Vincent spoke with Breitbart News about the Missoula-based environmental activist community that Stone-Manning was a part of. “The school of environmental activism down there, the University of Montana, had some real issues then,” he said, adding those issues included “believing that it was okay to go to the extreme in order to make points, political points.”
Vincent recalled that environmental extremists during the height of the “timber wars” — which the ongoing battles between loggers and activists were often called — caused “tens of millions of dollars” in damage to forestry equipment throughout the west. “Their goal was to put us out of business by making us uninsurable,” he said.
Asked about Earth First! specifically, Vincent asserted, “They were a terror group. Terror is real.” He specifically referenced a satirical article that the Earth First! journal (which is separate from the Wild Rockies Review) printed in 1989 advocating for ecoterrorism suicide missions.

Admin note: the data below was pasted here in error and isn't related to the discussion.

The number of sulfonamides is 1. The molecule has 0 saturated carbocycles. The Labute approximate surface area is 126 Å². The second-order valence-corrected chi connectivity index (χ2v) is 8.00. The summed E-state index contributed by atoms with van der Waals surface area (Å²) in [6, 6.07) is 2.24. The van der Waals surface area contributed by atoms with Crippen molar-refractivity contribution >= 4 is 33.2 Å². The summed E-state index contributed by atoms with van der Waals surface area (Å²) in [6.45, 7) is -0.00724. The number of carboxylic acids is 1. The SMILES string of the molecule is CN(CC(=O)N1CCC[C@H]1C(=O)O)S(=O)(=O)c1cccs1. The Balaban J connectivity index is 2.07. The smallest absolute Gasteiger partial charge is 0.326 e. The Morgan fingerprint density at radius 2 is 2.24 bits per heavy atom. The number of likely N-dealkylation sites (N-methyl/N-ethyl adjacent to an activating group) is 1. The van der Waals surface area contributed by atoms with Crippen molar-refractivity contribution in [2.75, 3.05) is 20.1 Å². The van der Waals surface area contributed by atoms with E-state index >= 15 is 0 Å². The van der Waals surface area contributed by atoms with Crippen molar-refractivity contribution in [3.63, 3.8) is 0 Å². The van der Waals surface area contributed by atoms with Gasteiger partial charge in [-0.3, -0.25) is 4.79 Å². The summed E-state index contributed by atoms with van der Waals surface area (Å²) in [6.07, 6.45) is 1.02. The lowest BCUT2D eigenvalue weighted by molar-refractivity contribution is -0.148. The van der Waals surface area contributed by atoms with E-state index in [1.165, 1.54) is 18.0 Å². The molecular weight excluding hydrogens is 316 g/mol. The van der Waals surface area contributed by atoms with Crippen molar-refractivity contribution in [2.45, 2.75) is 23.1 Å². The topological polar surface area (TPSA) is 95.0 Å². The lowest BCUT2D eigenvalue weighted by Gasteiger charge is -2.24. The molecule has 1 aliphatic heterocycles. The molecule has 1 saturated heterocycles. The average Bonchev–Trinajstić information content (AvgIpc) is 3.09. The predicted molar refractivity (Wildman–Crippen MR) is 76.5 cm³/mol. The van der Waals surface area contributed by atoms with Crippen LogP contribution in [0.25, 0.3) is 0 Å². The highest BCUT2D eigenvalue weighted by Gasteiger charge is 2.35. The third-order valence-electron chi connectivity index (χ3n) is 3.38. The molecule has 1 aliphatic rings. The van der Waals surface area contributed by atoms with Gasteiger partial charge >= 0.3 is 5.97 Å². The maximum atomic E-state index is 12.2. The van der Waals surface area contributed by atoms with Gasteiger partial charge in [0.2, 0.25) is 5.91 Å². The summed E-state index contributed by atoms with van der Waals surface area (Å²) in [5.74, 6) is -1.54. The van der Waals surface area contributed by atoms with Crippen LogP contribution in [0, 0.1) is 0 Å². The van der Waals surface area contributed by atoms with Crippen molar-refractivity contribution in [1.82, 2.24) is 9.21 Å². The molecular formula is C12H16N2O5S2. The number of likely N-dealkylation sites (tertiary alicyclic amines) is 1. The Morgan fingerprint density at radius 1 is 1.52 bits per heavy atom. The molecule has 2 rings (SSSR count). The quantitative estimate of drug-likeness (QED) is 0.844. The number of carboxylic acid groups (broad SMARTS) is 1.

“Are you terminally ill with a wasting disease? Do you have AIDS, ALS, brain cancer, or syphilis?” the article read. “Don’t go out with a whimper; go out with a bang! Undertake an ecokamikaze mission.”
Vincent said, “When they printed tongue-and-cheek the article on ‘ecokamikazes’ … that is not simply a very vigorous conservation group. That is ecoterror.” He said of the group’s reputation, “Back then, Earth First! wanted to blow up the systems that were collaborating.”